The Fan solitaire has its origins in Victorian Britain. Like most endeavors at the time, patience and prudence was most valued. It is said the game, which derives from “La Belle Lucie” was first published in the English language by a very famous woman in the card playing world, Lady Adelaide Cadogan. As a woman born into high society, she was responsible for setting many standards as to how women conducted themselves and entertained themselves; her influence is found in many of the British “Patience” games.
Since the game was published in 1870, it has taken off. Since then, The Fan solitaire has become a big part of the different card games in programs like Microsoft windows. Today, this game is considered one of the anchors of these programs and has become one of the more popular pastimes.
When playing The Fan solitaire, you must be a person who is extremely patient and very willing to entertain different moves and their consequences before you go ahead and make even your first move. In fact, it is great strategy to spend a lot of time looking over the board. This will help you get set up to make the best plays. If there is an opportunity to move a king into an open fan, that is a great way to clear out some fans. Be sure to move aces and other cards into foundations as quickly as possible. This will keep other moves open.
Some folks prefer to work in suits but others find that regardless of working on a specific suit or all the suits, it is just as well to try working on them all.
Some folks find that knowing the safest plays are the best plays. The safest play is moving the cards into the foundation. This is a great way to make sure that your cards are going where they should go. As soon as a card is revealed and that card can be sent up to the foundation, get that done. This allows you to work with a cleaner tableau and makes it so you can see moves with greater ease.
Likewise, it is important to note the sequential nature of the cards. Kings are fantastic to use because they are easy to build on. Finding kings and working from there is a great way for people to build out their fans. Resist the urge to just slap cards onto the first place you see them. Once the card is placed there, it can’t be moved unless it is to the foundation area.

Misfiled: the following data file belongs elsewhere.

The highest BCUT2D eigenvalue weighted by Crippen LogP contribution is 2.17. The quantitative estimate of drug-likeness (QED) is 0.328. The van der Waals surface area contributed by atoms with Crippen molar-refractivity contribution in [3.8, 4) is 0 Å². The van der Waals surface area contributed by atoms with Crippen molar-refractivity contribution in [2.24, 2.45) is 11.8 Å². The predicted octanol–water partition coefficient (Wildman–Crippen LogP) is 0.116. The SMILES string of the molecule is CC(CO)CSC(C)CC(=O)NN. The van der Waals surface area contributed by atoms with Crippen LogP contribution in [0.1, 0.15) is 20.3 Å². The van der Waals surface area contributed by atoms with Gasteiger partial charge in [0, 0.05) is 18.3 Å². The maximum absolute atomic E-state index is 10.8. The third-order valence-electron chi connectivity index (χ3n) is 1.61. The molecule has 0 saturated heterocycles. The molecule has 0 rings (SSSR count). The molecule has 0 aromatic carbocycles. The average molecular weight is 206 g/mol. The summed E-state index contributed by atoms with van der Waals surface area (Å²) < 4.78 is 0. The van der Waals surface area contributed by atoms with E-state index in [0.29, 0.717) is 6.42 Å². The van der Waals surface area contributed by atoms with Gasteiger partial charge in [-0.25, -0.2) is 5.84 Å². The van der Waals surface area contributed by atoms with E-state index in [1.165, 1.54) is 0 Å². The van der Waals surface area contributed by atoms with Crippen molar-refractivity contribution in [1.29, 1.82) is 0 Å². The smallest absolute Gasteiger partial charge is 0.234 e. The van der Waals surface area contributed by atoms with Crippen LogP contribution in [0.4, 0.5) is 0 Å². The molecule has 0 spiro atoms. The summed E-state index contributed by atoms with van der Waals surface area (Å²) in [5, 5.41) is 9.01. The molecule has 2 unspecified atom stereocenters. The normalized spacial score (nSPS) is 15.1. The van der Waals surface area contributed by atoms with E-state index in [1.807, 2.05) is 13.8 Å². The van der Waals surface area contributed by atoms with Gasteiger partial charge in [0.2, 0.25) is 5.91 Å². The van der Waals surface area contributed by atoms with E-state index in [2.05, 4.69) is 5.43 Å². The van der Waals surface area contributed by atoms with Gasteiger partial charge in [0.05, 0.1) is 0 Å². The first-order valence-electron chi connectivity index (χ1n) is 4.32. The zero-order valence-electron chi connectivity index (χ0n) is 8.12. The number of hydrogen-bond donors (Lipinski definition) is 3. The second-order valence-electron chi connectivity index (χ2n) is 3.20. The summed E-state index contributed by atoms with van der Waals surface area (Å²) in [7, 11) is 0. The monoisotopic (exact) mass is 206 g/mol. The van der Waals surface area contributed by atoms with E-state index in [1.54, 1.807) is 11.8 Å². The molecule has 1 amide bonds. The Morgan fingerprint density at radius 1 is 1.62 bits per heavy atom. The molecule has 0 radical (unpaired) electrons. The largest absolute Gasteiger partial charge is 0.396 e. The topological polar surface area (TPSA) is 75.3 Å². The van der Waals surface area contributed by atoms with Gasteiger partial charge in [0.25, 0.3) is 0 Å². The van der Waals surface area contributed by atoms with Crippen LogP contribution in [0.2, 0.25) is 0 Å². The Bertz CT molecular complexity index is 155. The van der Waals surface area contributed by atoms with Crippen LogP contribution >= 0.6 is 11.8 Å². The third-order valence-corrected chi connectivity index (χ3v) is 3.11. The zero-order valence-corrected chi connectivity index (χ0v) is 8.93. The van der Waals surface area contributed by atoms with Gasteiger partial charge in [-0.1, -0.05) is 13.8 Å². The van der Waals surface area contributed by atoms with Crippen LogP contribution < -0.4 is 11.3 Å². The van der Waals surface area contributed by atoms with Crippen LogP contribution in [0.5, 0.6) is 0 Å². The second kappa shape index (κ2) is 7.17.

For many people, playing The Fan is quite difficult and some make modifications so that the game can be more manageable. This is not a bad thing! If people are interested in the game and trying to learn it, only good can come from having your own house rules. Understand though, that means the game isn’t truly The Fan, and though there is a sense of accomplishment in solving the game, it is just not the same.
There is some vocabulary people who play solitaire should know. These words help when learning a new game. Most guides are somewhat technical, so thanks to having a rudimentary understanding of these terms, it is easier to navigate this game:
Cells: This is where the cards are played, that being said, The Fan is not a cell game
Fanned: This is where the name The Fan comes from – cards are fanned out starting with three cards in a fan
Foundation: This is where you want your cards to go – the foundation; aces start the foundation
Reserve: This is where cards are not allowed to be played on the tableau
Squared: Cards face down on top of each other – not present in The Fan
Stock: A face down pile of undealt cards that is not present in The Fan
Tableau: The place where all cards are played
Waste: When cards are no longer needed to play the game, they go here
In terms of building, there are simple terms, which is “by suit”, “by suit sequence”, “by color”, “by alternating color.” These terms are exactly as they sound.
Available Cards: These are cards that can be played
Released Cards: Cards that were once blocked, but now aren’t
Suitable Cards: Cards that can be placed
Base Cards: Cards that are at the bottom of the base
The Fan solitaire comes from the La Belle Lucie game of solitaire. These games all have the same function of suiting fanned cards. Famous versions of this game include include:
La Belle Lucie: Unlike the fan, once a fan is cleared, it can’t be restarted with a king
Three Shuffles and a Draw: When the game is unsolvable, you can pull one card to end it
Trefoil: Aces are sent to foundation automatically in this game, and the game is played with 48 cards
Here are some of the most asked questions about The Fan solitaire:
Are jokers used in The Fan solitaire?
Jokers are not to be used in The Fan, however if using a deck of cards and you are missing a card because the kids were throwing them around the house, use a joker as a replacement card.
Are there unsolvable games of The Fan solitaire?
Most games of The Fan are unsolvable. This is why it is such an accomplishment to finish the game.
Can I remove cards from the foundation?
This is a really bad idea, because the goal is getting the cards into the foundation. When you remove them, you make the game that much harder.
The Fan solitaire is a difficult game that many folks try and find little success with. The truth is it takes practice, patience, and persistence. If you are willing to invest the time to learn the game, like you would with Euchre, you will find this is a great way to spend your hours. Try out The Fan solitaire and keep working at it. Solving your first game is a blast!